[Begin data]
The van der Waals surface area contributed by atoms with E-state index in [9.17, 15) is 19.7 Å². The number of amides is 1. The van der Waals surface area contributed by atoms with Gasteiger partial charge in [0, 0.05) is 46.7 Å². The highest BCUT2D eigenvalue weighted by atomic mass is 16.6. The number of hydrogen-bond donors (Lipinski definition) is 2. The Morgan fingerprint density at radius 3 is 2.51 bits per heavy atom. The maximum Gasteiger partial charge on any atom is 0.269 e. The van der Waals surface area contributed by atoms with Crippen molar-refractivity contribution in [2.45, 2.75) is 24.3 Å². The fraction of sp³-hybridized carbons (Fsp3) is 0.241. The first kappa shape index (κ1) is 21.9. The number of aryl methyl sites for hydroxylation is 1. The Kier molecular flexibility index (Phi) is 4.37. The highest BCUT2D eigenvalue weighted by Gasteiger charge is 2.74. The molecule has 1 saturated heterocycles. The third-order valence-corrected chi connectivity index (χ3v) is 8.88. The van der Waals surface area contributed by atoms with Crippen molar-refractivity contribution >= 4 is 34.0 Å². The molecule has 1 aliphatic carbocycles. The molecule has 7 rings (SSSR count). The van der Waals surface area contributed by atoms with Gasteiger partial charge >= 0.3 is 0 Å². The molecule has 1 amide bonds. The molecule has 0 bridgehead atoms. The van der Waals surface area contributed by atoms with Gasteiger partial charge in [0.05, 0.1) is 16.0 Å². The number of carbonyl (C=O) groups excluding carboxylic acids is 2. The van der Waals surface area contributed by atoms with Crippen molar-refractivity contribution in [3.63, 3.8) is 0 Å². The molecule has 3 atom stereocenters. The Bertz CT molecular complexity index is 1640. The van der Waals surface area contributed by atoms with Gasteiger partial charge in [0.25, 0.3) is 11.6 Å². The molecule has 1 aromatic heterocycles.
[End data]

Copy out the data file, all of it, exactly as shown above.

The van der Waals surface area contributed by atoms with E-state index in [9.17, 15) is 19.7 Å². The number of amides is 1. The van der Waals surface area contributed by atoms with Gasteiger partial charge in [0, 0.05) is 46.7 Å². The highest BCUT2D eigenvalue weighted by atomic mass is 16.6. The number of hydrogen-bond donors (Lipinski definition) is 2. The Morgan fingerprint density at radius 3 is 2.51 bits per heavy atom. The maximum Gasteiger partial charge on any atom is 0.269 e. The van der Waals surface area contributed by atoms with Crippen molar-refractivity contribution in [2.45, 2.75) is 24.3 Å². The fraction of sp³-hybridized carbons (Fsp3) is 0.241. The first kappa shape index (κ1) is 21.9. The number of aryl methyl sites for hydroxylation is 1. The Kier molecular flexibility index (Phi) is 4.37. The highest BCUT2D eigenvalue weighted by Gasteiger charge is 2.74. The molecule has 1 saturated heterocycles. The third-order valence-corrected chi connectivity index (χ3v) is 8.88. The van der Waals surface area contributed by atoms with Crippen molar-refractivity contribution >= 4 is 34.0 Å². The molecule has 1 aliphatic carbocycles. The molecule has 7 rings (SSSR count). The van der Waals surface area contributed by atoms with Gasteiger partial charge >= 0.3 is 0 Å². The molecule has 1 amide bonds. The molecule has 0 bridgehead atoms. The van der Waals surface area contributed by atoms with Gasteiger partial charge in [0.05, 0.1) is 16.0 Å². The number of carbonyl (C=O) groups excluding carboxylic acids is 2. The van der Waals surface area contributed by atoms with Crippen molar-refractivity contribution in [3.63, 3.8) is 0 Å². The molecule has 3 atom stereocenters. The Bertz CT molecular complexity index is 1640. The van der Waals surface area contributed by atoms with Gasteiger partial charge in [0.25, 0.3) is 11.6 Å². The molecule has 1 aromatic heterocycles.